The Bible surprises sometimes. Even passages read and re-read reveal connections unwanted and unsought. While digging around in the second chapter of Matthew, the story of the wise men seeking Jesus, the margin notes of my “Novum Testamentum Graece” sent me to Judges, chapter 19. I can say with confidence that’s not a passage you have likely heard preached or taught in Sunday school frequently, or ever. Judges 19 grabbed me with its horror, the Levite’s concubine cast out into a crowd of violent townspeople in order to spare her husband. Gang-raped through the night, found dead on the doorstep of the house the next morning, and then her husband dismembers her body into 12 pieces and distributes the parts around the territory of Israel. My study Bible notes, “This story will get worse before it gets better.” Indeed. The word of the Lord. Thanks be to God?
As a colleague of mine used to say: “The Bible is not a children’s book.”
The story of the Levite’s concubine has echoes in the story of Lot’s daughters in Genesis 19. Dinah and Tamar and Bathsheba and Hagar’s stories resound with abuse, violence and assault. No part of our human experience remains unheard of in Scripture and yet, such Scripture is often unheard in our congregations. Why?
In reading John L. Thompson’s book “Reading the Bible with the Dead: What You Can Learn from the History of Exegesis that You Can’t Learn from Exegesis Alone” on the texts noted above, I found this assessment relevant to our current context of #MeToo and now #ChurchToo:
“SEXUAL VIOLENCE SHOULD NOT BE COVERED UP. OLD COMMENTATORS MAY BE OUR ALLIES. The lectionary’s omission of texts that speak of sexual violence reflects our own tendency to avoid speaking of sexual sins from the pulpit or lectern. But the effects of such sins are as common in our world as they were for our forebears, who were generally more willing to name the crime and address it.”
Thompson, I believe, names an important truth. We do tend to avoid speaking of sexual sins from the pulpit or lectern. Perhaps the avoidance stems from fear of saying the wrong thing or offending. Maybe our Puritan sensibilities get in the way of naming what is being named everywhere else as politicians, actors, journalists and more are being called out for sexual misconduct. Could our selective biblical reading come from our own recognition of complicity and misdeeds or, alternatively, our fear of repercussions should we voice our own victimization?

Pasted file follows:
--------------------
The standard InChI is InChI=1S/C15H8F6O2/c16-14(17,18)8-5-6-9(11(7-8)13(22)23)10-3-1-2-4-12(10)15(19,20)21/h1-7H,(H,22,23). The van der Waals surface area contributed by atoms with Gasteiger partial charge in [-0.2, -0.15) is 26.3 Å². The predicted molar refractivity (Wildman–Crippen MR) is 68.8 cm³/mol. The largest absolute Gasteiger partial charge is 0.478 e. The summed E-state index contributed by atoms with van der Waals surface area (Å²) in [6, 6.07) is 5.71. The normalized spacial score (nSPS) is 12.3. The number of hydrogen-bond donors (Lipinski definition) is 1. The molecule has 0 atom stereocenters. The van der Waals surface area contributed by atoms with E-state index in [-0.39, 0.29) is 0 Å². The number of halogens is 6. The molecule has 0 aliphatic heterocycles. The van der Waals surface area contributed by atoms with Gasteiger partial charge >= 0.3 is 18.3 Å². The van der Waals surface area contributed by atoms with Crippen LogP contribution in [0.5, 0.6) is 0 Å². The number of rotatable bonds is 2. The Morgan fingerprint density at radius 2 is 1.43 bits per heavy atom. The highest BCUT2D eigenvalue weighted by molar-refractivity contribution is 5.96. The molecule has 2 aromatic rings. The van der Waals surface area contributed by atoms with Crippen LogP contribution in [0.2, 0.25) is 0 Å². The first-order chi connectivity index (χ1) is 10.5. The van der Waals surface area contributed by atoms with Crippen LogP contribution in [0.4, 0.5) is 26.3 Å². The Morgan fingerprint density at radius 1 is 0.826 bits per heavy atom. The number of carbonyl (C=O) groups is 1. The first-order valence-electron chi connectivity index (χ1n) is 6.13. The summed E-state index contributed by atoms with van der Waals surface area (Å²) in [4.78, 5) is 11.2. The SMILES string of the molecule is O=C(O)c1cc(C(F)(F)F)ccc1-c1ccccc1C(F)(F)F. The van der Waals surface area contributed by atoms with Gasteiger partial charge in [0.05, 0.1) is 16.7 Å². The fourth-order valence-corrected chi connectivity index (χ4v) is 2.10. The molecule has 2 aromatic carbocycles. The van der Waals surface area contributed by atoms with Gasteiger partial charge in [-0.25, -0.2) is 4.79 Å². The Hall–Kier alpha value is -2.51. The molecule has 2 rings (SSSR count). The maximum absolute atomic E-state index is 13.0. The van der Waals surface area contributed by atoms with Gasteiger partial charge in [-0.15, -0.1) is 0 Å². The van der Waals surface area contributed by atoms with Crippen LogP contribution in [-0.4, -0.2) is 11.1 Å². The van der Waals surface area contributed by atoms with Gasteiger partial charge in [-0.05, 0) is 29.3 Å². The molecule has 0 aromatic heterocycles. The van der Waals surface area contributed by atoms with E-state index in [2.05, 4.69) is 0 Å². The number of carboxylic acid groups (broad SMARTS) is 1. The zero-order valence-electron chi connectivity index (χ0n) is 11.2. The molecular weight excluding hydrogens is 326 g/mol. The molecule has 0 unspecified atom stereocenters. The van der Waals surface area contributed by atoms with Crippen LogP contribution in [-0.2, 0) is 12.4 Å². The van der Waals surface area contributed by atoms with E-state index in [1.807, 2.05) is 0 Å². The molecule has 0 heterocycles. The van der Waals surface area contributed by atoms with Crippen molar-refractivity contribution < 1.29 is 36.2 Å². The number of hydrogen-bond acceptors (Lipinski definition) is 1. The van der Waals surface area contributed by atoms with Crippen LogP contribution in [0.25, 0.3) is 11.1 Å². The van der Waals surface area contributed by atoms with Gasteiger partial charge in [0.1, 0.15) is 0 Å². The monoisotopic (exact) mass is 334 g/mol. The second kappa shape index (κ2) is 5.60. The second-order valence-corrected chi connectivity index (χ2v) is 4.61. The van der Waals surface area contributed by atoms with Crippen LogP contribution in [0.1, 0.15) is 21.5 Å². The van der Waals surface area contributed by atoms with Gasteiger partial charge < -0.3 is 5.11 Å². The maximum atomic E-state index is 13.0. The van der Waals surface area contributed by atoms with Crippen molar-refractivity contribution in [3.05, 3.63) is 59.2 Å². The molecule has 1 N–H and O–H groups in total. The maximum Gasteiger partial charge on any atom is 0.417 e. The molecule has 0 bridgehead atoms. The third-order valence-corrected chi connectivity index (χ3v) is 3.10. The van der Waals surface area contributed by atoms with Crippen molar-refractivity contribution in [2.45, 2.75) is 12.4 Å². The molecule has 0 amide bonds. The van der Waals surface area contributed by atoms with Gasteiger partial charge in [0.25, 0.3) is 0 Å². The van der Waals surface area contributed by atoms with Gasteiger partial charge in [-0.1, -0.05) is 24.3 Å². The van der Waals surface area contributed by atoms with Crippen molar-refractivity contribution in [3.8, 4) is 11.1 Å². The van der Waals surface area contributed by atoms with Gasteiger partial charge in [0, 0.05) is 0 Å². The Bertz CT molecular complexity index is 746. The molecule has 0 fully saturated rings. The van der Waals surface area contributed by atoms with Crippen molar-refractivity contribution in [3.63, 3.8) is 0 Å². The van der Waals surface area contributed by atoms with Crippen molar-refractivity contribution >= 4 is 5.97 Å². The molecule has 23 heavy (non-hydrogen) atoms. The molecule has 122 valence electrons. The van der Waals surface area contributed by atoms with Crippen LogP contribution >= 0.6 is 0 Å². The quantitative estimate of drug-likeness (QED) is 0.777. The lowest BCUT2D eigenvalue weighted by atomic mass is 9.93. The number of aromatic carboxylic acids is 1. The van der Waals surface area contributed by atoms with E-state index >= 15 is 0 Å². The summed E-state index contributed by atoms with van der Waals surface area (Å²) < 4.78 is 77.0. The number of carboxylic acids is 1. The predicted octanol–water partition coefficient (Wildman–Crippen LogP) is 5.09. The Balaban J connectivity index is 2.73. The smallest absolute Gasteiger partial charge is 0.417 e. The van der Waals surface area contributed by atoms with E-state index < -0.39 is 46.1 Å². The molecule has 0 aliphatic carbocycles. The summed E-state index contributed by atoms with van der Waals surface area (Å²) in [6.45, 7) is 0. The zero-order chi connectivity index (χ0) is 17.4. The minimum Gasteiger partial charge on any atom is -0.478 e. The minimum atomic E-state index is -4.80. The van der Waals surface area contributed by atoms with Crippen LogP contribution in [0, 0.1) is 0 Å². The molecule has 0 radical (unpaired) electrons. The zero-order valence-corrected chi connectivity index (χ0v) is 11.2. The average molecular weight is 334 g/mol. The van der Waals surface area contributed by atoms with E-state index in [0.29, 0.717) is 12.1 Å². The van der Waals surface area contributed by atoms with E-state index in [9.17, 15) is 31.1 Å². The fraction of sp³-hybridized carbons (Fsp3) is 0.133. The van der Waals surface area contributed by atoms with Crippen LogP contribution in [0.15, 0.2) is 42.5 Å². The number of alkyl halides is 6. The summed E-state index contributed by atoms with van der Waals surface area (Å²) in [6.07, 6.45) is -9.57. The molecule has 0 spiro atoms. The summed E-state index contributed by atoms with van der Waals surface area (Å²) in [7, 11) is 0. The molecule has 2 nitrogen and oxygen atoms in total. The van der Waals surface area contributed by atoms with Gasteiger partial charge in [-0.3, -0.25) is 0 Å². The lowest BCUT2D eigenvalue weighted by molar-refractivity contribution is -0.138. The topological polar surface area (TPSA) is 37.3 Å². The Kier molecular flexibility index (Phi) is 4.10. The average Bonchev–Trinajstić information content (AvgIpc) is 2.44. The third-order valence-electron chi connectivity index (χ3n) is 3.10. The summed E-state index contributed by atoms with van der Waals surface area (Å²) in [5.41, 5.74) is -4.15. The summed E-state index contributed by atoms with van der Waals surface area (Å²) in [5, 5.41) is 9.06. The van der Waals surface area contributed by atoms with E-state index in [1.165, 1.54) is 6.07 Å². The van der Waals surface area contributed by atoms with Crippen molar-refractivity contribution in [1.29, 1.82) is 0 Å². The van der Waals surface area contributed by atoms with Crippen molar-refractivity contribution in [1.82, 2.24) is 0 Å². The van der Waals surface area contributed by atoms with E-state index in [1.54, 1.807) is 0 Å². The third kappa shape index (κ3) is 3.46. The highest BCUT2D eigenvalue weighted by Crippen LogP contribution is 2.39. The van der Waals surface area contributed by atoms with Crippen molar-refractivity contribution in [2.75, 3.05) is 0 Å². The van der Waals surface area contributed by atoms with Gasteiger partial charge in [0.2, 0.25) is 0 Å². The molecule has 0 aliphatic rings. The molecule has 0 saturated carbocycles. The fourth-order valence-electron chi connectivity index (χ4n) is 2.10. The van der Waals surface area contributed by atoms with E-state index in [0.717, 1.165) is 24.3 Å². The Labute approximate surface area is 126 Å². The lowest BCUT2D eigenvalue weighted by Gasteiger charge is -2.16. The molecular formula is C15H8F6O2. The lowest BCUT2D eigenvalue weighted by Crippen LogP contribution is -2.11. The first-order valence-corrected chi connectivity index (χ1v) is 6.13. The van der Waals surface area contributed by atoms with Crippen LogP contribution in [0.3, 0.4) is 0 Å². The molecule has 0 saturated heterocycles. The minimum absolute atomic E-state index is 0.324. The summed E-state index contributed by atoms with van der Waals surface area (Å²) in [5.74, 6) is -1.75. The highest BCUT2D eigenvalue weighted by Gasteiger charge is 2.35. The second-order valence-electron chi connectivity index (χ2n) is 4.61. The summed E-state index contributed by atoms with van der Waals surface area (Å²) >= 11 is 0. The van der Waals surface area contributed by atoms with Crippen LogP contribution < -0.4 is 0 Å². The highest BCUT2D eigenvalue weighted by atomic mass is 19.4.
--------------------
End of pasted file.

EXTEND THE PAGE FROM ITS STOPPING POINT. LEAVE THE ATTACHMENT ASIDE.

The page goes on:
As Thompson aptly names (quoted with permission of the author):
“In calling these sad stories to the attention of Christian readers and hearers, we can imagine that among our own readers and hearers there may be some who have harmed people in analogous ways (perhaps under the modern rubric of ‘sexual harassment’), even as there will surely be others who have suffered such wrongs. One part of that audience needs to know that God cares about the details of justice; the other wants to know that God cares about the details of their loss and offers healing and hope – and that God does not favor men over women. Our calling is to proclaim both sides of the gospel: justice and love.”
However, neither justice nor love will be proclaimed if we do not stop avoiding the topic currently all over the 24-hour news cycle.
But where to begin? Well, on the cusp of Advent, when John the Baptist waits eagerly in the wings to make his annual appearance, start with repentance. Repentance for our silence. Repentance for what we have done and what we have left undone: ignoring abuse, blaming and shaming victims, protecting perpetrators, excusing behaviors for which there is no excuse.
Repentance must lead to the soul-searching question: What then should we do?
Stop ignoring the parts of our biblical canon that name that which shall not be named. Read them, yes, with the dead, but also among the living. Dig deep into the texts left out of the three-year lectionary cycle. Offer a Bible study of those parts of our family history that make us want to run for cover and make it clear we will no longer hide. Use Thompson’s book, and Phyllis Trible’s “Texts of Terror.” Francis Taylor Gench’s “Encountering God in Tyrannical Texts” should be a companion, too. “Womanist Theological Ethics” edited by Katie Geneva Cannon, Emilie M. Townes and Angela Sims would be another valuable conversation partner. These resources will lead to others. Also: Notice how many of these books have been written by women, by feminist scholars, and think about the implications of that too.
Opening the Bible to these not-so-well-worn pages begins to open our ears to the stories of those in our midst who have posted #MeToo or #ChurchToo or those who have never before opened their mouths to share their pain. Creating such space opens the possibility for healing that goes beyond the much-needed reckoning and maybe, just maybe, shines light in places that have been left in the dark for far too long.
Wisdom demands that we shepherd the stories of those impacted by sexual misconduct with care. Inviting a mental health professional with experience in sexual trauma to share resources, offer education and shape conversations would be both pastoral and prudent. Once we invite people into such vulnerable space we must be committed to making sure they are supported there and when they leave.
Preaching from Judges 19 may not be the first step in naming the elephant so prevalent in the room, but we certainly should be including the fates of Tamar and Dinah, Bathsheba and the Levite’s wife in our prayers of the people, confession and lament. Further, we should be creating space for people in the pews to share their stories of #MeToo and find care.
The Bible is not silent about sexual exploitation and abuse and we shouldn’t be either.